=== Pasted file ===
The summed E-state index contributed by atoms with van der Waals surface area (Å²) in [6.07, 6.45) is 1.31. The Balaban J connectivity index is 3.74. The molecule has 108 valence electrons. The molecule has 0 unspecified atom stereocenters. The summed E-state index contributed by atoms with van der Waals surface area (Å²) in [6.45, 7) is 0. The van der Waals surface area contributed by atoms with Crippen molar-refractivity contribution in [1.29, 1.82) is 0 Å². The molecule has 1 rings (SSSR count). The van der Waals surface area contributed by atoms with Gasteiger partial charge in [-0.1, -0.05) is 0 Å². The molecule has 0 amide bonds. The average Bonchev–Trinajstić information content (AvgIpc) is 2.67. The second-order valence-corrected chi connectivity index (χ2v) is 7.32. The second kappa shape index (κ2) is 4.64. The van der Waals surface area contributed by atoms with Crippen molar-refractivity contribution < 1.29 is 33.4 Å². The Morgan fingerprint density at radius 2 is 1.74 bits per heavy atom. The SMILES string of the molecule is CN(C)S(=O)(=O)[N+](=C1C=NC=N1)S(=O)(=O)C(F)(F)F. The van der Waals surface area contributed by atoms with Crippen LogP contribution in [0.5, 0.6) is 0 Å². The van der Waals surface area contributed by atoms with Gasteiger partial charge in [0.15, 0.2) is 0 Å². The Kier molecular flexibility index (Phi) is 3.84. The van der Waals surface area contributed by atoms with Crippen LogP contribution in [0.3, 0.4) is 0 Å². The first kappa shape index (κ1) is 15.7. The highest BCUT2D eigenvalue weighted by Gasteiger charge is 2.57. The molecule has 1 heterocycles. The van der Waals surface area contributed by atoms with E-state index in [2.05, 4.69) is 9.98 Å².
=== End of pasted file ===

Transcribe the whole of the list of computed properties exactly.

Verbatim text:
The summed E-state index contributed by atoms with van der Waals surface area (Å²) in [6.07, 6.45) is 1.31. The Balaban J connectivity index is 3.74. The molecule has 108 valence electrons. The molecule has 0 unspecified atom stereocenters. The summed E-state index contributed by atoms with van der Waals surface area (Å²) in [6.45, 7) is 0. The van der Waals surface area contributed by atoms with Crippen molar-refractivity contribution in [1.29, 1.82) is 0 Å². The molecule has 1 rings (SSSR count). The van der Waals surface area contributed by atoms with Gasteiger partial charge in [-0.1, -0.05) is 0 Å². The molecule has 0 amide bonds. The average Bonchev–Trinajstić information content (AvgIpc) is 2.67. The second-order valence-corrected chi connectivity index (χ2v) is 7.32. The second kappa shape index (κ2) is 4.64. The van der Waals surface area contributed by atoms with Crippen molar-refractivity contribution < 1.29 is 33.4 Å². The Morgan fingerprint density at radius 2 is 1.74 bits per heavy atom. The SMILES string of the molecule is CN(C)S(=O)(=O)[N+](=C1C=NC=N1)S(=O)(=O)C(F)(F)F. The van der Waals surface area contributed by atoms with Crippen LogP contribution in [0.5, 0.6) is 0 Å². The van der Waals surface area contributed by atoms with Gasteiger partial charge in [0.15, 0.2) is 0 Å². The Kier molecular flexibility index (Phi) is 3.84. The van der Waals surface area contributed by atoms with Crippen LogP contribution in [0.3, 0.4) is 0 Å². The first kappa shape index (κ1) is 15.7. The highest BCUT2D eigenvalue weighted by Gasteiger charge is 2.57. The molecule has 1 heterocycles. The van der Waals surface area contributed by atoms with E-state index in [2.05, 4.69) is 9.98 Å².